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RICHMOND — Hundreds of millions in unspent reserves identified by an independent auditor will be taken from state transportation accounts and funneled into delayed road repair and construction work, Gov. Bob McDonnell announced last week.
McDonnell aims to spend $614 million in recovered cash over the next year — a boost to the state's transportation needs, he said.
He acknowledged it won't provide all of the funding Virginia needs to address the numerous deficiencies of its road network. An estimated $5 billion is needed to make bridge and pavement improvements across the state — and that doesn't count the billions in new construction needs.
McDonnell has ordered the Virginia Department of Transportation to implement about 50 recommendations from the audit — performed by Richmond-based Cherry, Bekaert and Holland, LLP — which he ordered earlier this year. Those include moving more quickly to begin projects and keeping less cash in reserve funds.
State Transportation Secretary Sean Connaughton would not specify where the recovered money will be spent.
McDonnell criticized past VDOT policies for keeping "far more resources sitting in the bank that should have been deployed."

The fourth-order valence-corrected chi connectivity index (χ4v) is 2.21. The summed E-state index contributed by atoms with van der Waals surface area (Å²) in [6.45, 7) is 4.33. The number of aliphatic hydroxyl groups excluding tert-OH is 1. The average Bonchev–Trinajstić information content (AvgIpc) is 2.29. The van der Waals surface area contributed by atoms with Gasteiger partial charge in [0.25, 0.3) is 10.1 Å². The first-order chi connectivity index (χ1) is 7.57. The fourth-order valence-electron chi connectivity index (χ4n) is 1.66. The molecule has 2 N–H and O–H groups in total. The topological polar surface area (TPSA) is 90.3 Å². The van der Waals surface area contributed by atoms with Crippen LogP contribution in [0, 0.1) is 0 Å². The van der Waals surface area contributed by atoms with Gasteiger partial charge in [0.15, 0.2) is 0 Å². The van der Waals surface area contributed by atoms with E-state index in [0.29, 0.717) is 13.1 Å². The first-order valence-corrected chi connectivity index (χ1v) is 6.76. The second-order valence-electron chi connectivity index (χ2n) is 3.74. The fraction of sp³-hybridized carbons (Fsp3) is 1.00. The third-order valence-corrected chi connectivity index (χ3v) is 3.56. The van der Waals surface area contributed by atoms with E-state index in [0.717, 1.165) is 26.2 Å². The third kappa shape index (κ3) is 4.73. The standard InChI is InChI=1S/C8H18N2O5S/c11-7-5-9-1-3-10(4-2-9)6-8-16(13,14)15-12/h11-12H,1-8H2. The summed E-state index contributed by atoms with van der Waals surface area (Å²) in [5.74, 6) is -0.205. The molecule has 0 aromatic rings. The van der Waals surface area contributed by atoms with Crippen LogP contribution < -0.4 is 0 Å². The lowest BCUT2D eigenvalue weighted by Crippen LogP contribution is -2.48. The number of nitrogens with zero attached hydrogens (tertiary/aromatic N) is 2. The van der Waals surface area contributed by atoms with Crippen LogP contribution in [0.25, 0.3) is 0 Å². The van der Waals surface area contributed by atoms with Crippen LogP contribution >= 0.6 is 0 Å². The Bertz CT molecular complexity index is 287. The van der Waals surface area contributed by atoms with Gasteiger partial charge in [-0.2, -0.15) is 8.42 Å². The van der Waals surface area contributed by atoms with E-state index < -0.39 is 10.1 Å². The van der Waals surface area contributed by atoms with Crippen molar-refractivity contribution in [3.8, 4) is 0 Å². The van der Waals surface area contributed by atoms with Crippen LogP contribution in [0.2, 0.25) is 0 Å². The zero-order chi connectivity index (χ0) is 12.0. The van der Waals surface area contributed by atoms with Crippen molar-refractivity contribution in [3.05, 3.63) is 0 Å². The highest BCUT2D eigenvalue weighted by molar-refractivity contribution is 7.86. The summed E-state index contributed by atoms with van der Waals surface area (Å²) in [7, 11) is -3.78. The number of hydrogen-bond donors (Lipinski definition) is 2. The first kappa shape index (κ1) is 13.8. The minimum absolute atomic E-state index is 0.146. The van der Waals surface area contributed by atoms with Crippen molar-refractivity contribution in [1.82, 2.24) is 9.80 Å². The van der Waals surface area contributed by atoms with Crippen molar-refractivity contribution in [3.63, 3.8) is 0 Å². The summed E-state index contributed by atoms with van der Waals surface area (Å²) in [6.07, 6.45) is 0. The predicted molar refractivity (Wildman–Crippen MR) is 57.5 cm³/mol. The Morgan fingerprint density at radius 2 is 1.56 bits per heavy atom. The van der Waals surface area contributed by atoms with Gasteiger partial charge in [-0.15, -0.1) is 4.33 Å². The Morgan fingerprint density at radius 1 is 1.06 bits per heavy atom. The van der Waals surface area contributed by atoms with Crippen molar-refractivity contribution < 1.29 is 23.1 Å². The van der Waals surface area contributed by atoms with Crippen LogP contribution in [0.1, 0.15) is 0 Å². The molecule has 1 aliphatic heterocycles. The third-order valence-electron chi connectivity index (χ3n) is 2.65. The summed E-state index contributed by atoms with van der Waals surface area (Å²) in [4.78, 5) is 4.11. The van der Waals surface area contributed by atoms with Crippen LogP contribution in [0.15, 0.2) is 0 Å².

"There's been money sitting in accounts while people have been sitting in traffic," he said. "That's unacceptable."
A plan to produce new funding for state roads will be introduced in next year's General Assembly, said McDonnell, who campaigned on a pledge to solve the state's transportation woes. It will include the issuance of roughly $500 million in road bonds initially authorized in 2007 and a plan to generate at least $450 million through privatization of state liquor stores.
That's in addition to the $1.45 billion McDonnell hopes the state will realize over the next six years through cash management strategies recommended in the audit, such as capturing cash reserves.
Some Virginia Democrats, however, remain skeptical of McDonnell's plans, which they view as a piecemeal approach to fixing roads that ignores the need for new revenue. Predicting the demise of the liquor plan later this year, House Minority Leader Ward Armstrong (D-Henry), said McDonnell's ideas seem unlikely to put new "pavement on the ground anytime soon."
Senate Majority Leader Richard Saslaw, a Democrat, called the concept of grabbing unspent reserves a "gimmick." He has long pushed for a gas tax increase to generate additional road funds.
McDonnell and fellow Republicans oppose raising taxes for roads. Past efforts to do that, such as a 2008 proposal by then-Gov. Timothy M. Kaine to raise $1.1 billion annually, have been defeated.
Numerous VDOT audits have been conducted over the years, including several internal reviews in the past decade. While Republicans have long pushed for outside analysis, some Democrats said more reviews won't change the fact that Virginia needs road money.